These articles analyze Stalin's terror by famine. Based on the conclusions of my Western and Ukrainian colleagues and drawing on my 20 years of experience researching the problem of the Ukrainian Holodomor, I will attempt to answer the question: why did Stalin exterminate the Ukrainians?
Substantiating this answer will require a separate monograph that has yet to be written. But I am hastening to publish a newspaper version of this book.
"The Day" publishes in three languages and has an online version, which means that it has a broad readership among the general public.
This is especially important because the Holodomor is, at the very least, a historical problem. First and foremost, it is a deep and unhealed wound on the body of the Ukrainian nation. This wound will not heal unless we understand what we were like before the Holodomor and what became of us after it.
My opening remarks are addressed to the government. I cannot say that the Ukrainian Institute of History is excluded from the process of making decisions relating to Holodomor issues, which take the form of presidential decrees. Decision makers consult the Ukrainian National Academy of Sciences, but the scholarly community's recommendations are not always taken into account.
As a case in point, with his decree of July 11, 2005, the Ukrainian president ordered the Cabinet of Ministers a bill to parliament by Nov. 1 "On the political and legal assessment of holodomors in the history of the Ukrainian people."
However, I am not familiar with the text of this bill. Moreover, I am certain that in the Ukrainian nation's history there was only one Holodomor, which is enough for all time.
This decree instructs the government to "resolve the question of creating" the Ukrainian Institute of National Memory (UINM) before the Day to Commemorate the Victims of the Holodomor and Political Repression, which will be observed this year on Nov. 26 .
An institution of this kind is crucial, as it would convey the knowledge collected by academics and scholars to society. However, the presidential decree does not propose a mechanism for creating the UINM.
As evidenced by the Israeli and Polish experiences of creating similar institutions, Ukraine will face major challenges relating to the funding and staffing of the institute, defining its functions and drafting laws to incorporate this institution into the existing system of departments and organizations.
It is inexpedient to restrict the efforts to create the UINM to a single item in the presidential decree, which merely declares intent to create it.
The presidential secretariat is already making plans to commemorate the 75th anniversary of the Holodomor in 2008. I hope that such steps will put an end to the old practice whereby the government raises the subject of the Holodomor only on the eve of major anniversaries. Creating an Institute of National Memory is the first step to making this work systematic and effective.
It is also important to convince the Ukrainian public and the international community that the Holodomor of 1932-33 was no accidental phenomenon of unknown origin, but the result of terror by famine, i.e., genocide, which was applied by the totalitarian government.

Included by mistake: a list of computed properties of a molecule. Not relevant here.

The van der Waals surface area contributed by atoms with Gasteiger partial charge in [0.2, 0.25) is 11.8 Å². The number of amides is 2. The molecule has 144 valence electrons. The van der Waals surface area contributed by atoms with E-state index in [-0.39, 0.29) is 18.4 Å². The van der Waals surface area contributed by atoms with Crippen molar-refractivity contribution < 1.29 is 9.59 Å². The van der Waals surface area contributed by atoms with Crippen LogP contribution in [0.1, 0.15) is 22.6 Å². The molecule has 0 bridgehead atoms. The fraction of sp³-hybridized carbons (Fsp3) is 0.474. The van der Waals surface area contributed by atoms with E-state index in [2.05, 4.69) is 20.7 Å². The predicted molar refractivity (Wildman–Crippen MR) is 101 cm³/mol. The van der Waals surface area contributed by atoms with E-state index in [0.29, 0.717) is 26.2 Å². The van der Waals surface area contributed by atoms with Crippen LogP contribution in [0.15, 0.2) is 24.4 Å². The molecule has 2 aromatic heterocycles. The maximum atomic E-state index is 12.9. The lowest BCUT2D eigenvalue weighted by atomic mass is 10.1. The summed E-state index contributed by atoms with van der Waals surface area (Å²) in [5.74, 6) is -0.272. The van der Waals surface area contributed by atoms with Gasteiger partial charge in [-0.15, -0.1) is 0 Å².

In equating the Ukrainian Holodomor of 1932-33 with genocide, scholars primarily face terminological difficulties, which is why the analysis of this problem must begin with terminology.
The term genocide (the killing of a nation) was coined by the Polish lawyer Rafael Lemkin, who first used it in his book, "Axis Rulers in Occupied Europe," published in 1944. Lemkin used this word to describe the total extermination of Jews and Gypsies on Nazi-controlled territories.
With this understanding of the term genocide, the UN General Assembly stated in its Dec. 11, 1946, resolution: "...genocide is a crime under international law which the civilized world condemns, and for the commission of which principals and accomplices - whether private individuals, public officials, or statesmen, and whether the crime is committed on religious, racial, political, or any other grounds - are punishable."
Since history has known many cases of mass extermination of human beings, and in view of the continuing threat of their recurrence, the UN decided it was necessary to introduce the notion of genocide into international law.
This laid the legal groundwork for establishing international cooperation to combat such crimes, including those committed by individuals constitutionally vested with supreme power.
On Dec. 9, 1948, the UN General Assembly unanimously adopted the Convention on the Prevention and Punishment of the Crime of Genocide. Article I of the convention reads: "The Contracting Parties confirm that genocide, whether committed in time of peace or in time of war, is a crime under international law which they undertake to prevent and to punish."
Article II contains a definition of genocide: "[G]enocide means any of the following acts committed with intent to destroy, in whole or in part, a national, ethnical, racial or religious group, as such: (a) Killing members of the group; (b) Causing serious bodily or mental harm to members of the group; (c) Deliberately inflicting on the group conditions of life calculated to bring about its physical destruction in whole or in part; (d) Imposing measures intended to prevent births within the group; (e) Forcibly transferring children of the group to another group."
The convention was adopted by 56 attending members of the UN General Assembly and opened for signature, ratification, and accession. It became effective as of Jan. 12, 1951, i.e., on the 90th day after 20 instruments of accession or ratification were deposited with the UN Secretary General.